Jul 8, 2024

MIMS Alum Gabriel Nicholas Writes an Op-Ed About AI and Inaccurate Election Information

From Foreign Policy

Red Teaming Isn’t Enough

By Gabriel Nicholas

Artificial intelligence (AI) may be good at a lot of things, but providing accurate election information isn’t one of them. According to research from the AI Democracy Projects, if you ask Google’s Gemini for the nearest polling place in North Philadelphia, it will tell you (incorrectly) that there are none. If you ask ChatGPT if you can wear a MAGA hat to the polls in Texas, it will tell you (again, incorrectly), to go right ahead.

Answering election questions isn’t the only task that today’s state-of-the-art AI systems struggle with. They make racially biased employment decisions and confidently offer bad legal advice. They are unsound tutors, unethical therapists, and unable to distinguish a common button mushroom from the deadly amanita virosa.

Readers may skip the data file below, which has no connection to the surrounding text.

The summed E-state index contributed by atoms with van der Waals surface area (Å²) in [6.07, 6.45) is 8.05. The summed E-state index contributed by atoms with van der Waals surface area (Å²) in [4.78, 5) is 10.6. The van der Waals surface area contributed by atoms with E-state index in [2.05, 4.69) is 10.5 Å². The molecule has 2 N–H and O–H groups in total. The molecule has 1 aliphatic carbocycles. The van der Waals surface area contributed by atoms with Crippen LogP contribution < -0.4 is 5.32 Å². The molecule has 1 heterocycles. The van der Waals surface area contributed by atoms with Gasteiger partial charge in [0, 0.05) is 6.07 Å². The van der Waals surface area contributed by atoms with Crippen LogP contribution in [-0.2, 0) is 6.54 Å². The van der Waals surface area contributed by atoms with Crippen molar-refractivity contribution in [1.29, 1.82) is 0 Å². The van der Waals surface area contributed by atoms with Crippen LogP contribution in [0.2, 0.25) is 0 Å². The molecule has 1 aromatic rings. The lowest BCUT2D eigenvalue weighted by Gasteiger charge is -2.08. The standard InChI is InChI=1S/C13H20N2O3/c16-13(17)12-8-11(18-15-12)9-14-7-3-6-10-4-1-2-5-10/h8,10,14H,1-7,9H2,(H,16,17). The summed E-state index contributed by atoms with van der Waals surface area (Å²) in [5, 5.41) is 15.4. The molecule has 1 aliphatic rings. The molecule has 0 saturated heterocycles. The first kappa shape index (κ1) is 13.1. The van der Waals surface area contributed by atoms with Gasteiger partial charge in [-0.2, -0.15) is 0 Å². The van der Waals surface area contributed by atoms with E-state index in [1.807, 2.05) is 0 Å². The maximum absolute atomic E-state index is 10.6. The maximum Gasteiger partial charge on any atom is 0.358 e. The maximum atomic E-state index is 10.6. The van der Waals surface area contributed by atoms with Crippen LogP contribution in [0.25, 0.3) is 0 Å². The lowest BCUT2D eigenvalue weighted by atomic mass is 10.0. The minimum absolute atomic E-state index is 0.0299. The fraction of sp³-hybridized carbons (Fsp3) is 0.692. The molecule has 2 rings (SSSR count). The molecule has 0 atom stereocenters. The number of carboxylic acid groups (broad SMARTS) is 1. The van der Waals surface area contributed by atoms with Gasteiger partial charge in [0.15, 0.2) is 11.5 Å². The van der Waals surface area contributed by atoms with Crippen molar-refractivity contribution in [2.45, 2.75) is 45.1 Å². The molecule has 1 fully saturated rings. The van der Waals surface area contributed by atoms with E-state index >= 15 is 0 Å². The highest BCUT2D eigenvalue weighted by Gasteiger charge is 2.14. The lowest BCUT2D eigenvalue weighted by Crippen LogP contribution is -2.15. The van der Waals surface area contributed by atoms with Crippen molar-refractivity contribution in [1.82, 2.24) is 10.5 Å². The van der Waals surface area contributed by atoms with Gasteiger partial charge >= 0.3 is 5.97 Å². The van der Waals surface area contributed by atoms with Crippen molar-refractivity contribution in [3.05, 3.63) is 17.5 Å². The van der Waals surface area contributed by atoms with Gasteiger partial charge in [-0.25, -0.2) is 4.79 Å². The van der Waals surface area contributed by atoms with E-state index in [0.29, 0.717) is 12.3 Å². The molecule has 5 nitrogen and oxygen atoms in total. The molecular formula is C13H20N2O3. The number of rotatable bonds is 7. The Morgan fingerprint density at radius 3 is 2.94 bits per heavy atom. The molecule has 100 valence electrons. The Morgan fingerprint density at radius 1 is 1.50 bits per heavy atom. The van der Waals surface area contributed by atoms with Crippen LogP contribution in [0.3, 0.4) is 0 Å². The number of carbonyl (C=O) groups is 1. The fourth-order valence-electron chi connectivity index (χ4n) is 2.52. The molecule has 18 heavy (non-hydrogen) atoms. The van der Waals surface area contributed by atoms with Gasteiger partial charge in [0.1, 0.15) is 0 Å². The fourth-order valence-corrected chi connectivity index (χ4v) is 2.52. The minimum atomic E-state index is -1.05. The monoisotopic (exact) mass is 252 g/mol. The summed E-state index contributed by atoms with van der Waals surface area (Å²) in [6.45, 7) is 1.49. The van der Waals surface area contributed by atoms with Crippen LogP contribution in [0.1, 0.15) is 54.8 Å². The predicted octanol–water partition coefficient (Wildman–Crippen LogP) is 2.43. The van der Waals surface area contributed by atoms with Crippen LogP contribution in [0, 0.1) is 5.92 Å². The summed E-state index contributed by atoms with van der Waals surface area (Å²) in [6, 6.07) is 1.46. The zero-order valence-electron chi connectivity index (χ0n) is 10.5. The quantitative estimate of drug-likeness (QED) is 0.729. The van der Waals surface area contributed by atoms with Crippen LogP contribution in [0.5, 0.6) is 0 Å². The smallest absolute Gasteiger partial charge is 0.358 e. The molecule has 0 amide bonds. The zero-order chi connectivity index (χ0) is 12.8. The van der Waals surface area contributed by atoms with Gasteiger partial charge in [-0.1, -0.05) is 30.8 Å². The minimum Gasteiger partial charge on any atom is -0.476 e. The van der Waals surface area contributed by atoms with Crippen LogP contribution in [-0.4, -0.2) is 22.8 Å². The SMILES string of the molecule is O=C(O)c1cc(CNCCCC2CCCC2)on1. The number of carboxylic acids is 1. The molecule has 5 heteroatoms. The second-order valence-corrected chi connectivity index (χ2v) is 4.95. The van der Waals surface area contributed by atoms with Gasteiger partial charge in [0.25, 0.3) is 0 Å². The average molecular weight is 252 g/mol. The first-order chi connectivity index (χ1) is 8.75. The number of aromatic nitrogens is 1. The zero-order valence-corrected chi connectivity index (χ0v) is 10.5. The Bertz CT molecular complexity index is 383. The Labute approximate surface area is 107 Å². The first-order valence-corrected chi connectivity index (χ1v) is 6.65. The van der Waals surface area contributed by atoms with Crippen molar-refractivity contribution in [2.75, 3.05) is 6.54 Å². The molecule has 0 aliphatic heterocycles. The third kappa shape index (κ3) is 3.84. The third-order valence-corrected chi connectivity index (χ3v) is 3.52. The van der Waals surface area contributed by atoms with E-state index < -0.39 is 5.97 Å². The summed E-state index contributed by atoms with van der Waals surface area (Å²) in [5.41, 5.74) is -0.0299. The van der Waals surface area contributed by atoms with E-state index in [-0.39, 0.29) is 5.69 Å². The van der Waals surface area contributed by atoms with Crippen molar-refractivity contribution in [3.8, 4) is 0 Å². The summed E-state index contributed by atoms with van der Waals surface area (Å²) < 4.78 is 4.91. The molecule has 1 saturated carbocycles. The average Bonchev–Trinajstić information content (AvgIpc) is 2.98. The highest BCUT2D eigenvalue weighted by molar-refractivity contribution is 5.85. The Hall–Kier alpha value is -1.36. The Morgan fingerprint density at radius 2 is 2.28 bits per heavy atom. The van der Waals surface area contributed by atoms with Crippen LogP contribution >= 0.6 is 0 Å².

But do these shortcomings really matter, or are the risks only theoretical?

This uncertainty creates a major challenge for policymakers around the world. Those attempting to address AI’s potential harms through regulation only have information about how these models could be used in theory. But it doesn’t have to be this way: AI companies can and should share information with researchers and the public about how people use their products in practice. That way, policymakers can prioritize addressing the most urgent issues that AI raises, and public discourse can focus on the technology’s real risks rather than speculative ones...


Gabriel Nicholas is a 2018 MIMS alum. He is currently a research fellow at the Center for Democracy and Technology and a fellow at the NYU School of Law Information Law Institute.

Last updated: July 11, 2024